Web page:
Hashtag Trending- Facebook removes misinformation accounts; AI cooling Google data centres; Netflix cutting out Apple fees

Facebook removes hundreds of misleading accounts, Google is using AI to cool its data centres and Netflix hopes to take a bite out of its Apple fees.

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First up from LinkedIn: Hundreds of accounts have been removed by Facebook. The move comes after the social media giant identified the sites as “influence campaigns” aimed at spreading misinformation. More than 650 accounts have been removed so far and according to Facebook most of them came from Iran and Russia. The accounts were linked to four separate campaigns, three of which came from Iran and one originating in Russia. Two of the Iranian campaigns created pages and groups promoting pro-Iranian political agendas around the Middle East, Europe, and the U.S.. One was even linked to state run Iranian media. The other Iranian campaign engaged in cyber attacks including attempting to hack accounts and spread malware. The fourth campaign, which according to The Guardian, Facebook was most vague about came from Russian and was connected to the country’s military intelligence services. This news comes after Facebook has also been found to be rating users on their trustworthiness when they report news articles as false. Twitter has apparently also removed 300 accounts originating in Iran linked to misinformation campaigns.

Next trending on Google: Artificial intelligence is now running the show at Google’s data centres. The centres hold thousands of servers that power everything from Google Search to Gmail and YouTube. And it takes a lot to keep those servers cool and running so a couple years ago Google decided to use AI to do the work. The AI is in charge of the data centre cooling systems, and originally it was only intended to make recommendations but Google eventually figured it was easier to have a fully automated system. So for a few months now the AI has been implementing actions on its own using British AI company DeepMind’s technologies. It works like this: every five minutes the system takes a snapshot of the cooling system and the info is fed into DeepMind’s neural networks.The AI then assesses the necessary actions to maintain temperature while reducing energy consumption. It runs safety checks and then implements. According to an Engadget article, Google says this has produced 30 per cent energy savings and the system continues to find new energy saving techniques. The tech giant apparently also said data centres may not be the only places that could benefit from this type of AI and plan to apply it to other industrial settings.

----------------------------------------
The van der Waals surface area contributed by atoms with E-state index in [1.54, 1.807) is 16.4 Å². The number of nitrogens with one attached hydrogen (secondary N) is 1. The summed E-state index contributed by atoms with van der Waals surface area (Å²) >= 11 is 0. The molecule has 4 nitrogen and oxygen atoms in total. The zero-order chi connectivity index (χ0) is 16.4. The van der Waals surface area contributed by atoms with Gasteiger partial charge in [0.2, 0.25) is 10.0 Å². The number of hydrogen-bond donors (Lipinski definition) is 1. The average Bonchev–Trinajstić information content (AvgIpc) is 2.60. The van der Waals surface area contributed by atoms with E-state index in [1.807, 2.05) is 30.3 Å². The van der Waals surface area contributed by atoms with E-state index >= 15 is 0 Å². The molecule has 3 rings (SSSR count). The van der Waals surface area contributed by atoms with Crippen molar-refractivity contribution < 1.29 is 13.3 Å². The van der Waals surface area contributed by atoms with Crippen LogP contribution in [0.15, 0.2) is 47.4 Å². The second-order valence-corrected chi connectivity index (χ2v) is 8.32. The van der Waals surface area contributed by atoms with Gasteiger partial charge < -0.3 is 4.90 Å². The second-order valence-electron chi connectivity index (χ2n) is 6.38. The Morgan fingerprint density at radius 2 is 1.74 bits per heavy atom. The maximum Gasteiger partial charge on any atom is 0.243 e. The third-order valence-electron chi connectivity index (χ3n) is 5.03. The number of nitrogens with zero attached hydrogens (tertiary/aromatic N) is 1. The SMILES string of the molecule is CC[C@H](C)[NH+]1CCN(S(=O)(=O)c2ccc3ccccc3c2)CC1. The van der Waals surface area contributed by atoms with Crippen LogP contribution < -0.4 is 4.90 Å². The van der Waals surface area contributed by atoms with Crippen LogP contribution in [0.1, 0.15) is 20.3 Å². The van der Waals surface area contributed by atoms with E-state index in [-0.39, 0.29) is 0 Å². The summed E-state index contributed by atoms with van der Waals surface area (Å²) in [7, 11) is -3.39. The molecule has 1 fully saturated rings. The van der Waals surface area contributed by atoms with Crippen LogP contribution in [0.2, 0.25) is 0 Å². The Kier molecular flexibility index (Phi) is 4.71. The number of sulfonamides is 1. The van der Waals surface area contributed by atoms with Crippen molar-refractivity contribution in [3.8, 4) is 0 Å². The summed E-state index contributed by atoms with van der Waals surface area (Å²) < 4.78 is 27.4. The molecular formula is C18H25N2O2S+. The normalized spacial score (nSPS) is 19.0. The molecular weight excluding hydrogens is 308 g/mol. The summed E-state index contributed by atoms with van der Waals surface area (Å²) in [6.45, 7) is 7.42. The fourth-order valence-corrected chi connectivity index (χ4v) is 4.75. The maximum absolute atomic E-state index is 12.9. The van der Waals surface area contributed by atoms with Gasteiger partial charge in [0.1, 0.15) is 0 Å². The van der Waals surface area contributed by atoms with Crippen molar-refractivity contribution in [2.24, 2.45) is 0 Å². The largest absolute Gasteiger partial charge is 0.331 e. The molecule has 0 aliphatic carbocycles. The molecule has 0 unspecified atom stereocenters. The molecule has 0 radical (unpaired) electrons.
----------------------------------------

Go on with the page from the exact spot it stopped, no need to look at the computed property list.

Last up from LinkedIn: Netflix no longer wants to pay fees to Apple. The streaming service is looking for a way to avoid user subscriptions through the Apple app store. In the past Netflix has allowed downloading, and make subscription payments through the Apple store. But app makers doing this have to pay Apple 30 per cent of a first year subscription and 15 per cent in the following years. A TechCruch report found that the company is running a trial in 33 countries, asking users to sign up for a subscription on its website rather than the app store. The trial began in June and included 10 countries but as of August 2nd it is directing new or lapsed subscribers in over 30 countries, including Canada to renew subscriptions by logging payments directly with Netflix. This trial will apparently run until September 30th. And Netflix isn’t the only company tired of paying these fees. Spotify also cut off subscription payments through Apple and Amazon also forces its users to make purchases in browsers.

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Jim Love, Chief Content Officer, IT World Canada

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Meagan Simpson
Meagan Simpson
Meagan Simpson is a Jr. Staff Writer for IT World Canada. A graduate of Carleton University’s journalism program, she loves sports, travelling, reading and photography, and when not covering tech news she can be found cuddled up on the couch with her cat and a good book.

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